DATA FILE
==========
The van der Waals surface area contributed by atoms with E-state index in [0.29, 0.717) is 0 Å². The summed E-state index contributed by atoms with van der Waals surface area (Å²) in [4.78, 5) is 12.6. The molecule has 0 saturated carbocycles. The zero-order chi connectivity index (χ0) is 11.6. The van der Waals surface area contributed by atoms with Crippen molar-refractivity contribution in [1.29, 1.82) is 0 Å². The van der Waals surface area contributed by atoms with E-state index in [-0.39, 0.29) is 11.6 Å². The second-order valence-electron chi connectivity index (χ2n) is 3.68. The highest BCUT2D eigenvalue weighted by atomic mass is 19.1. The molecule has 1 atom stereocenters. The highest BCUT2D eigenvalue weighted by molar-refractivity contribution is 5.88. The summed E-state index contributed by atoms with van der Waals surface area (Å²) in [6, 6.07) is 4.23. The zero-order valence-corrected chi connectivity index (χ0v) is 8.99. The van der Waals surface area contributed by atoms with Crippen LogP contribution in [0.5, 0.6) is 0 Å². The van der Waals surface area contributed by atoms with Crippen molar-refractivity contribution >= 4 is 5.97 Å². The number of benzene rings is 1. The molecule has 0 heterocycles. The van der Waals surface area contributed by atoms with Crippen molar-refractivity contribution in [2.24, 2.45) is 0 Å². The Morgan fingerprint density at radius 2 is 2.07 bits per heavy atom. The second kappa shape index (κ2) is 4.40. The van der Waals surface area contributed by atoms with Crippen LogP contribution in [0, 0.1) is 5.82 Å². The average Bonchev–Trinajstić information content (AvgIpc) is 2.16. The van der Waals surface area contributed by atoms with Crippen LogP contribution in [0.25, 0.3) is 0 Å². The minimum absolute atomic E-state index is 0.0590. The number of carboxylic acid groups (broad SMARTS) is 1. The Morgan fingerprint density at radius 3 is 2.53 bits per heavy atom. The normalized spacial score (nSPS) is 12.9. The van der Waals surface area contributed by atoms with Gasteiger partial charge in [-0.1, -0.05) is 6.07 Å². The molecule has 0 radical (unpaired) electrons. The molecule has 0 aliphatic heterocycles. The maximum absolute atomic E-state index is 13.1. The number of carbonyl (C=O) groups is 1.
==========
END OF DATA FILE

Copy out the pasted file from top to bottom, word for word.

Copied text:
The van der Waals surface area contributed by atoms with E-state index in [0.29, 0.717) is 0 Å². The summed E-state index contributed by atoms with van der Waals surface area (Å²) in [4.78, 5) is 12.6. The molecule has 0 saturated carbocycles. The zero-order chi connectivity index (χ0) is 11.6. The van der Waals surface area contributed by atoms with Crippen molar-refractivity contribution in [1.29, 1.82) is 0 Å². The van der Waals surface area contributed by atoms with E-state index in [-0.39, 0.29) is 11.6 Å². The second-order valence-electron chi connectivity index (χ2n) is 3.68. The highest BCUT2D eigenvalue weighted by atomic mass is 19.1. The molecule has 1 atom stereocenters. The highest BCUT2D eigenvalue weighted by molar-refractivity contribution is 5.88. The summed E-state index contributed by atoms with van der Waals surface area (Å²) in [6, 6.07) is 4.23. The zero-order valence-corrected chi connectivity index (χ0v) is 8.99. The van der Waals surface area contributed by atoms with Crippen LogP contribution in [0.5, 0.6) is 0 Å². The van der Waals surface area contributed by atoms with Crippen molar-refractivity contribution >= 4 is 5.97 Å². The number of benzene rings is 1. The molecule has 0 heterocycles. The van der Waals surface area contributed by atoms with Crippen molar-refractivity contribution in [2.24, 2.45) is 0 Å². The Morgan fingerprint density at radius 2 is 2.07 bits per heavy atom. The second kappa shape index (κ2) is 4.40. The van der Waals surface area contributed by atoms with Crippen LogP contribution in [0, 0.1) is 5.82 Å². The average Bonchev–Trinajstić information content (AvgIpc) is 2.16. The van der Waals surface area contributed by atoms with Crippen LogP contribution in [0.25, 0.3) is 0 Å². The minimum absolute atomic E-state index is 0.0590. The number of carboxylic acid groups (broad SMARTS) is 1. The Morgan fingerprint density at radius 3 is 2.53 bits per heavy atom. The normalized spacial score (nSPS) is 12.9. The van der Waals surface area contributed by atoms with Gasteiger partial charge in [-0.1, -0.05) is 6.07 Å². The molecule has 0 radical (unpaired) electrons. The molecule has 0 aliphatic heterocycles. The maximum absolute atomic E-state index is 13.1. The number of carbonyl (C=O) groups is 1.